New testing kits provide a rapid and fairly accurate method of assessing coronavirus infection. In one new study using these kits, the results are revealing some new underlying trends in the COVID-19 pandemic.1,2 In some ways, these results are encouraging and in other ways they give cause for concern.
One of the biggest problems with the current COVID-19 crisis is the issue of testing the population for infection of the coronavirus. Ideally, one would want a rapid and affordable test kit—perhaps even one that could be self-administered like other test kits you can get at your local pharmacy for pregnancy. These test kits are typically based on a specialized protein molecule called an antibody that recognizes a specific chemical, bacteria, or virus. Antibodies form an important component of the immune system in humans and other creatures, but can also be produced in a lab for specialized commercial applications, such as test kits.
In Santa Clara, California, researchers devised a new antibody-based test kit for the coronavirus. In a study conducted by Stanford University using this test kit, 3,300 local people were recruited through Facebook ads and tested.2 Based on the test results, combined with demographic data for the region, prevalence estimates indicated a range between 48,000 and 81,000 people infected with the coronavirus in Santa Clara County by early April 2020. This was 50 to 85-fold more than the actual number of confirmed COVID-19 cases. In other words, a huge amount of people were asymptomatic (showing no disease symptoms) or only have mild symptoms.
As the common cliché goes, “I have both good news and bad news, but first the bad news.” The bad news is that many people might be walking around with the coronavirus and not even know that they have it. This is problematic for the general population because these individuals could potentially be spreading it to others when they should be staying at home. The good news is that the severity of the symptoms could be fairly negligible to moderate for a large proportion of the population where there is no underlying medical condition that predisposes them to COVID-19. In fact, there may very well be a segment of the population where the virus has virtually no negative effect on their health.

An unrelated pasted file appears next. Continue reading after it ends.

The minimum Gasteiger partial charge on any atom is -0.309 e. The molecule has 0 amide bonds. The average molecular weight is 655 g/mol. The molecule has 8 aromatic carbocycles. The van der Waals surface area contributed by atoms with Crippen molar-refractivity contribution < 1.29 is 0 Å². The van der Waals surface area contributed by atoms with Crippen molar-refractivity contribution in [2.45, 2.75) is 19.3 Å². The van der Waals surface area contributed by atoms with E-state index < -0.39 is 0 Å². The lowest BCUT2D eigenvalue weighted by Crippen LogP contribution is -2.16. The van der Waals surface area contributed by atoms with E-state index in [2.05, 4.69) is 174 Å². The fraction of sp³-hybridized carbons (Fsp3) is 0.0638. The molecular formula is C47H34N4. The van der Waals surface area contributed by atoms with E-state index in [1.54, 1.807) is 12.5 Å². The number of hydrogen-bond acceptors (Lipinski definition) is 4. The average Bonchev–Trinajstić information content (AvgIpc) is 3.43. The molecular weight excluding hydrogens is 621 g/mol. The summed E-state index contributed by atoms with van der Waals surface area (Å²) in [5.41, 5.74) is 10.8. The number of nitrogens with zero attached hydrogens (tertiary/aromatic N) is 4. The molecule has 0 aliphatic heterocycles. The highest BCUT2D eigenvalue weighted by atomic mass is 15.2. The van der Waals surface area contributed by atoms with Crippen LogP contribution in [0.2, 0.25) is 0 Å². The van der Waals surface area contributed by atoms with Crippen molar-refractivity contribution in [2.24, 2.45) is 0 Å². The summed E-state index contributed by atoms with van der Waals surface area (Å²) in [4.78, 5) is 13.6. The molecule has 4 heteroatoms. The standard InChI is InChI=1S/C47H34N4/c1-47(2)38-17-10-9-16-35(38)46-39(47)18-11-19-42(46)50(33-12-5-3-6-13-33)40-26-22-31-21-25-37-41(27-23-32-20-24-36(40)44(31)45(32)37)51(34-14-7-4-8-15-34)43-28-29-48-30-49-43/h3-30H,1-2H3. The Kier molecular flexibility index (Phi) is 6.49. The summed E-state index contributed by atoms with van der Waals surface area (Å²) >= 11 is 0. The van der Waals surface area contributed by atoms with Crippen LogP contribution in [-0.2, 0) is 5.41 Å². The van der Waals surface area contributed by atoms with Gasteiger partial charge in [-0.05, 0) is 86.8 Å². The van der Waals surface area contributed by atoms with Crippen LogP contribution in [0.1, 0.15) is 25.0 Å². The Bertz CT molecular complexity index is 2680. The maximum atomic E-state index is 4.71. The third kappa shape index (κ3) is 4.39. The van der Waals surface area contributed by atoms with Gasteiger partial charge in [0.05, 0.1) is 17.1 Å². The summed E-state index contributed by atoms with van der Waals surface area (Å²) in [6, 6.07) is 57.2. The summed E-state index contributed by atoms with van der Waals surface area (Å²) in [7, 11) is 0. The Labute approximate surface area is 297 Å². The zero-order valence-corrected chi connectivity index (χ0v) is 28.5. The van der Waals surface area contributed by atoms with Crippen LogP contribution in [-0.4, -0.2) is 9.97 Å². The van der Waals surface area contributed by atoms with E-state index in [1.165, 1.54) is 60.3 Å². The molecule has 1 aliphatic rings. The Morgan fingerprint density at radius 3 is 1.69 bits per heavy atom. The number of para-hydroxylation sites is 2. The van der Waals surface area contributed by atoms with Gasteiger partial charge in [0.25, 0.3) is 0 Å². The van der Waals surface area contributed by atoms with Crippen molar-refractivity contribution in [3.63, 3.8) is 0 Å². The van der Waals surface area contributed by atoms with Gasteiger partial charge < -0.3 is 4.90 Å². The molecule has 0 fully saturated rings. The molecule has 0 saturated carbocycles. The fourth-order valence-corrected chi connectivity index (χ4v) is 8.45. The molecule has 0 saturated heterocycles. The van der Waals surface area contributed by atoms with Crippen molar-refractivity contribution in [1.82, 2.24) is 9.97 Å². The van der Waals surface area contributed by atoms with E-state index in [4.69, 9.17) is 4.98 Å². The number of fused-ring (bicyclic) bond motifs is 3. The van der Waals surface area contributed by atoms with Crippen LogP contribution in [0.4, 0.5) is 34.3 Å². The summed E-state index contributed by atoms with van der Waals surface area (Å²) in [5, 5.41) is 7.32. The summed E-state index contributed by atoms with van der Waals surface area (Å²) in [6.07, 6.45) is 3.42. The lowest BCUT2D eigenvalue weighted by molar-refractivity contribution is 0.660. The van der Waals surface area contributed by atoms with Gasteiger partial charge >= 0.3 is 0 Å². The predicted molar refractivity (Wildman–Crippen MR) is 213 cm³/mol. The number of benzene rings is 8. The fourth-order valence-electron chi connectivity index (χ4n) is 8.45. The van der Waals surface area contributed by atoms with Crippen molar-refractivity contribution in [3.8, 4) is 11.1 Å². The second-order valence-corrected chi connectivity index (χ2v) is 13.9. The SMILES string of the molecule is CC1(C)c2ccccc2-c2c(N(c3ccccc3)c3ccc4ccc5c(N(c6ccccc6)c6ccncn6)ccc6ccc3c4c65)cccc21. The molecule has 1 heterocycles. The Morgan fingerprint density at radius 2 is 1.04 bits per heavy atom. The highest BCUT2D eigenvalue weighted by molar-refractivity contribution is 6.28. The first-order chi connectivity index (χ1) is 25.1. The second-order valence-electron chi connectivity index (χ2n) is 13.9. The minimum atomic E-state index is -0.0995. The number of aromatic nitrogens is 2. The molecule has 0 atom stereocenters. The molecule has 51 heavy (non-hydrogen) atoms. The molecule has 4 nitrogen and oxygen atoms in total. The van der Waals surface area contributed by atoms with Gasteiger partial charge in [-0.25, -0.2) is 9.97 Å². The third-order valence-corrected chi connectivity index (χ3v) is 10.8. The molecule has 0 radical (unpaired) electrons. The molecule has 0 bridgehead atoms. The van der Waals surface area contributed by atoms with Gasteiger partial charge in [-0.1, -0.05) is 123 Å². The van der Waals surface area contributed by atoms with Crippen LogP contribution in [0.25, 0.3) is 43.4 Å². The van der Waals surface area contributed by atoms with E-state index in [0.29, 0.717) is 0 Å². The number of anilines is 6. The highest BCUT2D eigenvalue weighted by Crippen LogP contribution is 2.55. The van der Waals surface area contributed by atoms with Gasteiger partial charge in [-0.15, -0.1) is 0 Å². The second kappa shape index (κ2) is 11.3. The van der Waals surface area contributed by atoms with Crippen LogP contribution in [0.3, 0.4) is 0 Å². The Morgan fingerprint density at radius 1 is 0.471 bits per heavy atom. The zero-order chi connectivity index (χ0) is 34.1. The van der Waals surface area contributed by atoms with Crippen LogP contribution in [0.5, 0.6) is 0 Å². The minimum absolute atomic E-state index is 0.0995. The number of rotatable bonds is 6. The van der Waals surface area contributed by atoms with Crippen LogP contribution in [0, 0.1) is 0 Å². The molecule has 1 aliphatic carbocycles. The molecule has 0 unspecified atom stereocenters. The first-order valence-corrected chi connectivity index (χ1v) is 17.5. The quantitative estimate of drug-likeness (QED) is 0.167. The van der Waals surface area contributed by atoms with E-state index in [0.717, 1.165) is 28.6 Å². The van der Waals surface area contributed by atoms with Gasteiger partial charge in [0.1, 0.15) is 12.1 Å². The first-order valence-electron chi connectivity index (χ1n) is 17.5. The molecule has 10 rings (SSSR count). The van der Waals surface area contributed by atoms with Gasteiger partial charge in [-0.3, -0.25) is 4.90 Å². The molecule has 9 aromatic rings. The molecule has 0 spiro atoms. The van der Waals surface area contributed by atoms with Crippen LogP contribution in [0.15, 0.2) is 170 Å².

However, we have better news for our readers. It concerns the availability of a cure for an even worse disease that affects all of humanity. This disease is called sin. And we don’t even need a test kit to ascertain the epidemiology of this deadly disease, because we are told in the Bible, “Therefore, just as through one man sin entered the world, and death through sin, and thus death spread to all men, because all sinned.”3 Sin entered the world through the disobedience of Adam and Eve, the first human couple created by God who then passed on that disease to all humanity. Because of our sinful nature, mankind has become separated from God and brought a global plague of evil, corruption, and misery into the world. But there is an amazing cure to this disease. The Bible also tells us, “For as in Adam all die, even so in Christ all shall be made alive.”4 By turning from our destructive path and placing our faith in the Lord Jesus Christ who gave himself as a sacrifice for our sins, we can be restored in our relationship with God the Father and have eternal life.
1. Ting, E. 2020. Large-scale Santa Clara antibody test suggests COVID-19 cases are underreported by factor of 50-85. Posted on SFGate.com April 17, 2020. Accessed April 20, 2020.
2. Bendavid, E. et al. 2020. COVID-19 Antibody Seroprevalence in Santa Clara County, California. medRxiv Preprint.
3. Romans 5:12.
4. 1 Corinthians 15:22.
*Dr. Tomkins is Life Sciences Director at the Institute for Creation Research and earned his doctorate in genetics from Clemson University.
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